A flat tire can put a big damper on your ride, but if you are well prepared and your bike has tubeless tires – and most motorcycles do these days – you can be back on the road safely in about 10 minutes.
First, however, there are things you can do to reduce the likelihood of a puncture. Your first defence is a properly inflated tire. If it is under-inflated, it will produce lots of heat, which softens the tire and makes it easier for sharp objects to pierce the rubber. There’s also the possibility it will heat enough to cause a catastrophic failure of the carcass that isn’t repairable – in other words, a blowout.
Also, if you’re taking off on a cross-country trip, make sure you start on relatively new tires. Leaving on worn tires is almost begging for trouble, even if they are pumped up to specs.
Avoid riding on the paved shoulder, as it collects masses of tire-wrecking debris. If you have to use the shoulder to pass a turning or stopped vehicle, do so cautiously. Also, be wary of construction sites; if you ride through one and hear a regular ticking sound as you roll slowly away, stop and have a look to make sure it isn’t just a rock you picked up; it could be an unwanted hitchhiker in the form of a piece of metal.
If you do find a nail, screw or other offending piece of metal in your tire, note that air loss will be minimized if you leave it in, so don’t pull it out. Instead, ride carefully to a spot away from traffic, where you can perform a tire-saving operation.
There are several tire repair kits on the market, but after years of riding and repairing countless flats, I’ve found that the cord type is most convenient and easy to use. This kit consists of a few sticky cords, a rasping tool and an installation tool. This type of tire repair kit has several advantages: it is easy to carry, it is inexpensive, you can repair a flat without removing the wheel from the bike, it can be a permanent fix, and it is very effective. I never use that sloppy goop that is injected into the tire to seal a flat; it’s messy and often fails.
Make sure your bike is on level ground. If the tire is still inflated when you begin the repair, you don’t want the bike to fall from its side stand if the tire deflates completely. This is not an issue if your bike is equipped with a centre stand. Before you extract the object from the tire, prepare the tire repair kit by threading a cord halfway through the installation tool and having the rasping tool at hand. This way, you can act quickly before the tire loses too much air, if it isn’t already deflated.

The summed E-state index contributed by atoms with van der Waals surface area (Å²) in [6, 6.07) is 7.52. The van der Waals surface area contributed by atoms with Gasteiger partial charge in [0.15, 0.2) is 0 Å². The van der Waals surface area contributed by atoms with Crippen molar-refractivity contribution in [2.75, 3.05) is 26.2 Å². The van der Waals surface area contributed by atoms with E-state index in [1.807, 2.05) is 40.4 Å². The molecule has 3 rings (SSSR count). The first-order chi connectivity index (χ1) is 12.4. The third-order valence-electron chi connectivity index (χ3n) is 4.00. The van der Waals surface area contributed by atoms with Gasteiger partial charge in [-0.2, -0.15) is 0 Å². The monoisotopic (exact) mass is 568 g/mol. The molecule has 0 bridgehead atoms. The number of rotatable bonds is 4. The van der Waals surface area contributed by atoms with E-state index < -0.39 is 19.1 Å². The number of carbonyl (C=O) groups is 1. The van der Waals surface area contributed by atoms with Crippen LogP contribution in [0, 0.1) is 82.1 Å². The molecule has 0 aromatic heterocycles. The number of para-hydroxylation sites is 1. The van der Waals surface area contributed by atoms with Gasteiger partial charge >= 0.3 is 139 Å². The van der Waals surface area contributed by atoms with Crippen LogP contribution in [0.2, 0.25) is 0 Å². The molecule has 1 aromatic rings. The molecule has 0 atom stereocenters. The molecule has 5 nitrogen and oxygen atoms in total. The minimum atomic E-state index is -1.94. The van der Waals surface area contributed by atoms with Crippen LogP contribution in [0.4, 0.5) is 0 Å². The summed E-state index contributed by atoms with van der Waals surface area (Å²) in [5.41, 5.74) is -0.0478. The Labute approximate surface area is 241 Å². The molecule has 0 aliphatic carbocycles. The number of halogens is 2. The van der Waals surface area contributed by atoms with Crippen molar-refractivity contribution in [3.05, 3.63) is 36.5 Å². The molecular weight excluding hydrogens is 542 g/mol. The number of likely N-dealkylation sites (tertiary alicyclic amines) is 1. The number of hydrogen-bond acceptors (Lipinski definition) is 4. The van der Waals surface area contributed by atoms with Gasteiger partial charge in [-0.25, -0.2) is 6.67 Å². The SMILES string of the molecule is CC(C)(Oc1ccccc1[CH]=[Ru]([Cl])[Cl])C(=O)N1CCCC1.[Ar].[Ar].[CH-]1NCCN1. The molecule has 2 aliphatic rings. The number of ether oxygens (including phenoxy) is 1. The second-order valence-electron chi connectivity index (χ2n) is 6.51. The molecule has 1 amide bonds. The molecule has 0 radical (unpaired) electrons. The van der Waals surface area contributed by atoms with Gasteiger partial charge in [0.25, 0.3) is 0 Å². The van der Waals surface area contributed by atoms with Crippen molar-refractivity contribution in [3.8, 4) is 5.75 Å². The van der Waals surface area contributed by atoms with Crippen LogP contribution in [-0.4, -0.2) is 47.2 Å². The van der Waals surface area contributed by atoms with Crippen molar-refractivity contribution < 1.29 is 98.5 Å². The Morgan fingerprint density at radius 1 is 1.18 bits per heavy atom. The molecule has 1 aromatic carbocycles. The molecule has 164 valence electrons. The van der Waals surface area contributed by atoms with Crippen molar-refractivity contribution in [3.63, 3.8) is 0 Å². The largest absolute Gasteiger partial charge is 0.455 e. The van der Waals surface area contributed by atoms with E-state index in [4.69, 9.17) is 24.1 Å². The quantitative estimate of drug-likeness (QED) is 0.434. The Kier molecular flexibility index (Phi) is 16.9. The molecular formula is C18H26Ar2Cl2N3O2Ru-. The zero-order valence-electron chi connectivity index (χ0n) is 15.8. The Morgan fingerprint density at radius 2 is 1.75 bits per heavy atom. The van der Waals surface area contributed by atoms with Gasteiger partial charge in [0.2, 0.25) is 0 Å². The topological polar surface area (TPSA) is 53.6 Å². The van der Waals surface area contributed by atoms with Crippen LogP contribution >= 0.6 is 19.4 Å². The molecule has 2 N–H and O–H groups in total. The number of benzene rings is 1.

Take note of the angle at which the object has entered the tire, and pull it straight out. You must push the rasping tool into the tire at the same angle as the offending object, and move it back and forth in a sawing motion while twisting it, without pulling it out all the way. The rasping tool is a serrated shaft that enlarges the hole and rounds it out to a more uniform shape. Once it gets easier to tug on the rasping tool, pull it out (don’t be alarmed by the louder whoosh of air that will follow), and push in the installation tool with the cord attached. You’ll have to use some force initially, but don’t push too hard, or you’ll go in too deep and might end up with a stray cord inside your tire, in which case you’ll be using a second one to plug the hole. The force needed will diminish once the cord has passed through the hole to the inside.
Push the cord, which will have folded in the middle, into the tire until there’s about one centimetre sticking out of the hole. Twist the installation tool about half a turn as you pull it out; the tip of the tool is slotted and will slip off the cord, leaving it in the hole. Cut off the excess cord with side cutters until it is flush with the tire tread. As a final touch, I like to momentarily burn the tip of the cord, melting it all together.
Now pump the tire back up to the specified pressure, and you’re on your way. You can use carbon dioxide cartridges to fill the tire, but I prefer to carry a compact bicycle pump; it takes a bit longer to fill a tire, but it has a limitless air supply. If you have the space to carry one, a 12-volt mini-compressor is also very handy.
The glue used on these cords remains tacky, but it combines with the tight-fitting cord to provide a long-lasting seal, though tire manufacturers consider it a temporary fix and recommend professional patching from the inside of the tire. I’ve ridden thousands of kilometres on this type of fix, and if done properly, I consider it to be permanent. I would not recommend this fix for a road-race tire when you intend to use the racetrack, as the repair compromises the tire’s carcass and high-speed running might cause it to fail. Also, if the hole is larger than 6 mm or the sidewall is punctured, the tire is junk.
Technical articles are written purely as reference only and your motorcycle may require different procedures. You should be mechanically inclined to carry out your own maintenance and we recommend you contact your mechanic prior to performing any type of work on your bike.